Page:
Slum tourism as a topic of investigation has seen significant growth since the beginning of this decade with increasing theoretical and empirical depth. With this growth, some inconsistencies in terms of conceptual framing and use of terminology has emerged. The purpose of this paper is to argue against the inaccurate use of the term ‘slum tourism’ for township tourism in South Africa.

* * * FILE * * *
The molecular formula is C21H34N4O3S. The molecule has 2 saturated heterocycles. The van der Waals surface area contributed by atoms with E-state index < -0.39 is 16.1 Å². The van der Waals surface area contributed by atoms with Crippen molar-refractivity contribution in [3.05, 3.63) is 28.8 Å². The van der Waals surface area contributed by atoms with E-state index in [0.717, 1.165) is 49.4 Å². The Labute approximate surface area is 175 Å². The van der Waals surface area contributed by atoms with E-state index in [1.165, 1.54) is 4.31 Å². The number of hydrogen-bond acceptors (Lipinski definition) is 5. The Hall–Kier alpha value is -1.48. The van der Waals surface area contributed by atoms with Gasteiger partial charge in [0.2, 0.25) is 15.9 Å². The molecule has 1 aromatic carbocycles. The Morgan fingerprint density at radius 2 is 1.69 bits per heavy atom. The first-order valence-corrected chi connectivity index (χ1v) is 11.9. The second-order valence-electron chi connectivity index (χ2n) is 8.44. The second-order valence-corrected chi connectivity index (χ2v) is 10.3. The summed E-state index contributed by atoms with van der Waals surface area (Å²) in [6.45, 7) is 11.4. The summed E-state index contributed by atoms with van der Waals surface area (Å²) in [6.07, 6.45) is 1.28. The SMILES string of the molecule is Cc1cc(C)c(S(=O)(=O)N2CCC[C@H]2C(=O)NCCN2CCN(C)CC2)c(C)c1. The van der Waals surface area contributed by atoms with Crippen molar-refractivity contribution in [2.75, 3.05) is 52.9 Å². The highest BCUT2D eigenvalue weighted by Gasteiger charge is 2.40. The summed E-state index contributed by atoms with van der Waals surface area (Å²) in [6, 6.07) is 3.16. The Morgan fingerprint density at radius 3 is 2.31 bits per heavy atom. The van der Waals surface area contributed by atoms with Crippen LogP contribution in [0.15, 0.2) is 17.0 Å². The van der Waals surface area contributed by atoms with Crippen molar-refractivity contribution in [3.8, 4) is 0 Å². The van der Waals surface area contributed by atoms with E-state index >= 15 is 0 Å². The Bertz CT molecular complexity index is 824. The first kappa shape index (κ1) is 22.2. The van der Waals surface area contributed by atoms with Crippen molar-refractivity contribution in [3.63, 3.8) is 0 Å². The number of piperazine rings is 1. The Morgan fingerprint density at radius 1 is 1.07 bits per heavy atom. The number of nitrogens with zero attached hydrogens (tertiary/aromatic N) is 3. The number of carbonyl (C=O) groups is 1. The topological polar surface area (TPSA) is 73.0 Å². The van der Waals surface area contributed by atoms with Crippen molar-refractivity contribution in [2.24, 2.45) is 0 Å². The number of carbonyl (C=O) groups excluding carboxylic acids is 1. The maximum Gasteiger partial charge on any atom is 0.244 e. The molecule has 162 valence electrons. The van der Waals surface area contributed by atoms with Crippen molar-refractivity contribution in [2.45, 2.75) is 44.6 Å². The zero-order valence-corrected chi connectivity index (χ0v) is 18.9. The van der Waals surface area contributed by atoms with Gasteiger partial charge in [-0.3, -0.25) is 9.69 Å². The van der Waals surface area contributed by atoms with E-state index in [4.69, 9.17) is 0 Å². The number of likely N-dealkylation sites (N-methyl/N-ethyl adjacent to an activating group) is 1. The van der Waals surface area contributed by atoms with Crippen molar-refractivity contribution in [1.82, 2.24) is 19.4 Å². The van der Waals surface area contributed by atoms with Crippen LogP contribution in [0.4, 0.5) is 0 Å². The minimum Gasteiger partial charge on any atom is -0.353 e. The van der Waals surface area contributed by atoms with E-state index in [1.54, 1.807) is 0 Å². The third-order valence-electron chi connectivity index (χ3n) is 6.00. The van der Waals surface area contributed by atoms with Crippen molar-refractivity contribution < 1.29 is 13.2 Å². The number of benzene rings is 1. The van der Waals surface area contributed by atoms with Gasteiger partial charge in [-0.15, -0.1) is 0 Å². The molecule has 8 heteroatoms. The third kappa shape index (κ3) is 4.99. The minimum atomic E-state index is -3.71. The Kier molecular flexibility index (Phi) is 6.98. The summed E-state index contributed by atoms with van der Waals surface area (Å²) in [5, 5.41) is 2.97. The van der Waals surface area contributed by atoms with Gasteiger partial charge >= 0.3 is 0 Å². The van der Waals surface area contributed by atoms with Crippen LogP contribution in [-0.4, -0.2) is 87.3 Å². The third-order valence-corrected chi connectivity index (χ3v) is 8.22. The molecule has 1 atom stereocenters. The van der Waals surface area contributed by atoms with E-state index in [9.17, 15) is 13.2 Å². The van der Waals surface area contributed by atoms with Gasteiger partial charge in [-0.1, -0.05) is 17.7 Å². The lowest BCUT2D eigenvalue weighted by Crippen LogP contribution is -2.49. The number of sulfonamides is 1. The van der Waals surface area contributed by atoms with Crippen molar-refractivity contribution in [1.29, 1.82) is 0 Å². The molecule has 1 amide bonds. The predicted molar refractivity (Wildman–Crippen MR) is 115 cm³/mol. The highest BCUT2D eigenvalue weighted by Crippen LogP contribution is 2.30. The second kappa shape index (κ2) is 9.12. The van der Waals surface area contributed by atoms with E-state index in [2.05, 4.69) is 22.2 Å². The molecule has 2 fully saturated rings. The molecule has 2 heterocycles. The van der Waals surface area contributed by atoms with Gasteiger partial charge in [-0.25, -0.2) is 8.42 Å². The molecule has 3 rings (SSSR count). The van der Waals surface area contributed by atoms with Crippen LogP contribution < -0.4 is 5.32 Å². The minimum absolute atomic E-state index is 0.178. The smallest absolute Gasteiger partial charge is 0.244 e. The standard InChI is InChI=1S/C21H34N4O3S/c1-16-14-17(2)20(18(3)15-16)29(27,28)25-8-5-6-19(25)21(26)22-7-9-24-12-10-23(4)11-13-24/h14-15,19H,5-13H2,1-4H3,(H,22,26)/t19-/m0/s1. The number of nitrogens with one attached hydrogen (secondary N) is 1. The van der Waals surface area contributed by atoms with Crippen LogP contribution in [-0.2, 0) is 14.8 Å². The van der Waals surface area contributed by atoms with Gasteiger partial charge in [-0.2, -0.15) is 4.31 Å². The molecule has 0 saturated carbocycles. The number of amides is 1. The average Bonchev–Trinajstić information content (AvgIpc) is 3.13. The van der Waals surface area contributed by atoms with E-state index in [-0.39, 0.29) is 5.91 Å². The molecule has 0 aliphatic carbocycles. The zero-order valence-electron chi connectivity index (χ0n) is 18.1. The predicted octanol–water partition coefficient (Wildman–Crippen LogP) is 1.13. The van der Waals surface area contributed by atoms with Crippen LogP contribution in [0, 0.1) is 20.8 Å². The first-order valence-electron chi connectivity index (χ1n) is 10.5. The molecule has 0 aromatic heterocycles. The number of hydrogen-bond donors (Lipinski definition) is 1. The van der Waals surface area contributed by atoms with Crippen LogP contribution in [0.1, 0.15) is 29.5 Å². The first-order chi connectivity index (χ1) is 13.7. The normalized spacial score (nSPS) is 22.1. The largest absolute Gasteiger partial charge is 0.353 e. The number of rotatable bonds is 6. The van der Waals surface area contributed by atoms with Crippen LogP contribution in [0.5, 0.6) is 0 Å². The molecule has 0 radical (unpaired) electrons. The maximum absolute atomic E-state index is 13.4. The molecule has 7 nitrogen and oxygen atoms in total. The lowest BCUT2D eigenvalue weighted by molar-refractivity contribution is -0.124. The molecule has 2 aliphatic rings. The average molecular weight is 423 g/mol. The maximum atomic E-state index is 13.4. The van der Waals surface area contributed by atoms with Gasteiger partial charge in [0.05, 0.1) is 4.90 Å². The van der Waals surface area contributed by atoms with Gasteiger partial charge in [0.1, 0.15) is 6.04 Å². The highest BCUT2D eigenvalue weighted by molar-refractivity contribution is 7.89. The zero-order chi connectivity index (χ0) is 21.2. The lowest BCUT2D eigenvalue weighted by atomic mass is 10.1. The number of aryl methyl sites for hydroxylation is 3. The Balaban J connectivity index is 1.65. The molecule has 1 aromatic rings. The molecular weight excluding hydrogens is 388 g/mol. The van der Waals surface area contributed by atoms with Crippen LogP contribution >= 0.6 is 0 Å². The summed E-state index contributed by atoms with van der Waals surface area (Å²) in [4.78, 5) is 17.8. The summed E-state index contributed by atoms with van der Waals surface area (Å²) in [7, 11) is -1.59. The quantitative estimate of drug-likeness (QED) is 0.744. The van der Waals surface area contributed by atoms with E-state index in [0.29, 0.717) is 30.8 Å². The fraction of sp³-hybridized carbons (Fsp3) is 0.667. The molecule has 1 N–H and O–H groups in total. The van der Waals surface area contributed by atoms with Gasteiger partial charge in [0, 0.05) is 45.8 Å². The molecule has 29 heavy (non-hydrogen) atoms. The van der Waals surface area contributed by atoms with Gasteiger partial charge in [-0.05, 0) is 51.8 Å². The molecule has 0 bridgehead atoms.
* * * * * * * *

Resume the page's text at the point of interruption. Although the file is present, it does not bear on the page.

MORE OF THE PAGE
This argument is presented through two sections of analysis and debate using Vilakazi precinct in Orlando West, Soweto, as a case study. Firstly, the paper analyses the emergence of township tourism as an academic focus in the literature and how it came to be classified as slum tourism, considering definitional conundrums. Secondly, the empirical data offer the perspectives of 1) residents, who live in and around Vilakazi street, on tourism in their area; and 2) tourists visiting the Vilakazi precinct. The analysis reveals that neither residents nor visitors consider the Vilakazi precinct and the larger area of Orlando West as a slum. The term slum tourism to describe township tourism in Soweto, is therefore inaccurate and inconsistent with the views of residents and visitors.